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Different Genre Compression Ratios - Why Is Softer Better?
post Jan 10 2014, 00:42
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I'm pretty sure this has been discussed before, but different genres of music I have consistently compress better or worse than other genres, across a variety of codecs. Softer music in general compresses much better than harder music, on spectrum of piano on the soft end and metal on the hard end. I tried three different codecs (FLAC, wavpack, and Monkey's Audio), three genres (voice and a piano, soft rock, metal), and four samples per genre. I started with a bunch of wav files in my directory and ran the following commands (note that MAC is through wine):

flac -8 *.wav
wavpack -h *.wav
for i in *.wav; do MAC "$i" "$(basename "$i" .wav).ape" -c5000; done

To print the ratios, I ran
for type in {flac,ape,wv}; do for i in *.$type; do echo "$i" $(echo "scale=3;" "$(du -b "$i" | head -c 8 | xargs)" "/" "$(du -b "$(basename "$i" .$type ).wav" | head -c 8 | xargs)" | bc); done; done

Try it yourself, it prints the ratios of the files, as long as you kept the wav files.

I noticed that every time, the voice and piano stuff compressed in the 0.3 range, the soft rock compressed in the 0.5 and 0.6 range, and heavy metal compressed in 0.7 and 0.8 range. I've noticed this as a general rule with FLACs in my collection, so I decided to make my test more scientific. However, it seems that even with the same artist, if the song is softer, it compresses better. Look at a very versatile band: Pink Floyd. Let's see how some softer songs compress versus harder songs:

Vera.flac .417
Empty Spaces.flac .436
Echoes.flac .467
Atom Heart Mother Suite.flac .506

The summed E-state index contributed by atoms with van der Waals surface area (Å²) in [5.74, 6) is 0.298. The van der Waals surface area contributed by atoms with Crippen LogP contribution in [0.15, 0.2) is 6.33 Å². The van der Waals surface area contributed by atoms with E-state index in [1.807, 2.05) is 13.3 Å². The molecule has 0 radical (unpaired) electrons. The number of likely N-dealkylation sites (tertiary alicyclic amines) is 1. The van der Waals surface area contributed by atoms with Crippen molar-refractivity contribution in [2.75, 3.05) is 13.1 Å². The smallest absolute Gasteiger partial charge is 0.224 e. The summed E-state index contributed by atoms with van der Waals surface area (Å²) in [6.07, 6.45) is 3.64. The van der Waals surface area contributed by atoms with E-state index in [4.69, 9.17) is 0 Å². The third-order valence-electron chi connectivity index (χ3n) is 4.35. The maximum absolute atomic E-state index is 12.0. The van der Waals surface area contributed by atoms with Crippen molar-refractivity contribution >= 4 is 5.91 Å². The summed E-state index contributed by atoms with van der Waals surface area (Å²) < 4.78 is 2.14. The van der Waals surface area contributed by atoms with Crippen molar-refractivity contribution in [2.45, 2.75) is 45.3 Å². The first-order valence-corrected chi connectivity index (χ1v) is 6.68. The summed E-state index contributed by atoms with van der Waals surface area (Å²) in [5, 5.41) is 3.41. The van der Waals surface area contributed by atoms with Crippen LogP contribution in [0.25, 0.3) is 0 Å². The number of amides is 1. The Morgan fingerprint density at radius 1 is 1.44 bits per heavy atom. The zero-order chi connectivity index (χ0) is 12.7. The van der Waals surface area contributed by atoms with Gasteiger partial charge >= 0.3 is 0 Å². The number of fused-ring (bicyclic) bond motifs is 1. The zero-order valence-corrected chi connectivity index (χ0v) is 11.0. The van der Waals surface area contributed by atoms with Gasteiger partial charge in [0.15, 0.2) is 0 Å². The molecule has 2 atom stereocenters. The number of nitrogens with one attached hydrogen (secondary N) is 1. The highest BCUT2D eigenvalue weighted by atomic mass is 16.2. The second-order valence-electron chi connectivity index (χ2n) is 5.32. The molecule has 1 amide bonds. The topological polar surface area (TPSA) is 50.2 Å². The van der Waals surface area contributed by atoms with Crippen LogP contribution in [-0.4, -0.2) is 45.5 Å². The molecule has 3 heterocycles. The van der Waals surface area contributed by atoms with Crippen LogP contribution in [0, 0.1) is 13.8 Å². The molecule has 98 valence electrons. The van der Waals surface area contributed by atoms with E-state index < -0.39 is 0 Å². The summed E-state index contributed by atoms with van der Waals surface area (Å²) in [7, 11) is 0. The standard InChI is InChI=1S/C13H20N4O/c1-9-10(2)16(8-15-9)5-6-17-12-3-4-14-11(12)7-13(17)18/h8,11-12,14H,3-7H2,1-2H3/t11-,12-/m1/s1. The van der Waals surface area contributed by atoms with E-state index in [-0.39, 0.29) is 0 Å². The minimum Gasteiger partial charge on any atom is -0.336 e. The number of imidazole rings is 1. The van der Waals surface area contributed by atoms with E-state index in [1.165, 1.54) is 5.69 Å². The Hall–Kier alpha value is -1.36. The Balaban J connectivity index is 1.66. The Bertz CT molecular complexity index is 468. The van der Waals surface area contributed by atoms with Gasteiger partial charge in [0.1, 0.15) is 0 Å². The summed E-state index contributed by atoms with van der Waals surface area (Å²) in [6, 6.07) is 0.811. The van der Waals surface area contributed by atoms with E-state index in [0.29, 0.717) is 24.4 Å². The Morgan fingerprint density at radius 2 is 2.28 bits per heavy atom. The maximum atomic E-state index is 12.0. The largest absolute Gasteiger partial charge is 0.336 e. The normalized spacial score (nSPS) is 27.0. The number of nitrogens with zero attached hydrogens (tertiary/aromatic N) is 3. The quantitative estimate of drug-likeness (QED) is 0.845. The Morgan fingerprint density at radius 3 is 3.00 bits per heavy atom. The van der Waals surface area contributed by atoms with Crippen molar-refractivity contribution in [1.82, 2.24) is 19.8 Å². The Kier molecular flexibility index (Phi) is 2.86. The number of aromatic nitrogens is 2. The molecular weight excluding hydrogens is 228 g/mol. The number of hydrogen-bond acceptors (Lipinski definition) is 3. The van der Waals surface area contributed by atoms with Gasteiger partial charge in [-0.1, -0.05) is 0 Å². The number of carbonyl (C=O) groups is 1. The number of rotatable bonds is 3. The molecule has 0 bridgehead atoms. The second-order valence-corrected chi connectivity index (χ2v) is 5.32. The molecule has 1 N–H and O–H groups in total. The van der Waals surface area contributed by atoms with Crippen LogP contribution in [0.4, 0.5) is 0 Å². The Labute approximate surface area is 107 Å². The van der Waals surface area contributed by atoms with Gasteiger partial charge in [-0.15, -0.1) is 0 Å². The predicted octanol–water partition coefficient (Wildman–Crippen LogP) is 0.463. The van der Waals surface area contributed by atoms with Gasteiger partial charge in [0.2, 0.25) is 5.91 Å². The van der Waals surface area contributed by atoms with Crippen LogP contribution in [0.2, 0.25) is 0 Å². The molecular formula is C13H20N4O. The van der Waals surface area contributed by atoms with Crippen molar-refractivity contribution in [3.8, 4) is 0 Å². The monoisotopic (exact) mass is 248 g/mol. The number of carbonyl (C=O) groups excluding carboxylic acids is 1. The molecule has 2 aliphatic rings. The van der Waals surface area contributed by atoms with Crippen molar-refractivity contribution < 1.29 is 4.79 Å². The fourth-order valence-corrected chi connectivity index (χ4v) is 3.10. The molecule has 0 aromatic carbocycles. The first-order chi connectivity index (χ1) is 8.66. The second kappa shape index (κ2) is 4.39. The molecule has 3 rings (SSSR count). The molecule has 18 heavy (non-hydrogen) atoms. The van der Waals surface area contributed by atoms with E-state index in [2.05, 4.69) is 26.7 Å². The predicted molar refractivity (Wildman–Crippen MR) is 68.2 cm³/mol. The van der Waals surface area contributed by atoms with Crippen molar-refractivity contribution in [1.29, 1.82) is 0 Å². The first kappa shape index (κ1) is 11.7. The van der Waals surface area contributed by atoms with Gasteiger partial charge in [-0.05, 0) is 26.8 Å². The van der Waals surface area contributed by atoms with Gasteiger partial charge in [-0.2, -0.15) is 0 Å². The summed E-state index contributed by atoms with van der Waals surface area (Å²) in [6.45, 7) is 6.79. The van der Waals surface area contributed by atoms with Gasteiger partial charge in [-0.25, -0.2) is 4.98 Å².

Set the Controls for the Heart of the Sun.flac .508
Eclipse.flac .519
Wearing The Inside Out.flac .531
Wish You Were Here.flac .532
Another Brick in the Wall, Part 2.flac .546
In The Flesh.flac .547
Waiting For The Worms.flac .557
Brain Damage.flac .576
Have a Cigar.flac .583
What Do You Want From Me.flac .642

Everything from "Wish You Were Here" upward is softer and everything from "Another Brick in the Wall, Part 2" downward is harder. "What Do You Want From Me" has a ratio far above everything else and it's one of Pink Floyd's harder songs. Same goes for "Have a Cigar." "Echoes," "Empty Spaces" and "Vera" are definitely on the softer side. The notable exceptions are "Brain Damage" and "Eclipse" which look like they should be swapped, but no heuristic argument works 100 percent of the time.

So, it's clear that softer songs compress better, but why is this? Can someone give me an objective explanation?
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post Jan 10 2014, 00:44
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Lots of zeros mean good compression.
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post Jan 10 2014, 05:34
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Simply put, softer music generally has less digital information than harder music. Thus it's easier to compress more tightly.
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post Jan 10 2014, 06:47
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When it's LPCM encoded (WAV/AIFF), the audio data takes up a specific amount of space per unit of play timeóno more, no less. But when it's FLAC or MPEG encoded, the data for quiet, tonal music is less complex, so it compresses more compactly, and it may also just naturally take up less space than the audio data for loud, noisy music (noise & noise-like signal being distortion, snare hits, reverb, background hiss, etc.). Different compression codecs work in different ways, but they are similar in this regard; just bringing the volume down can improve compression. Also, the closer to mono it is, the less space it needs.
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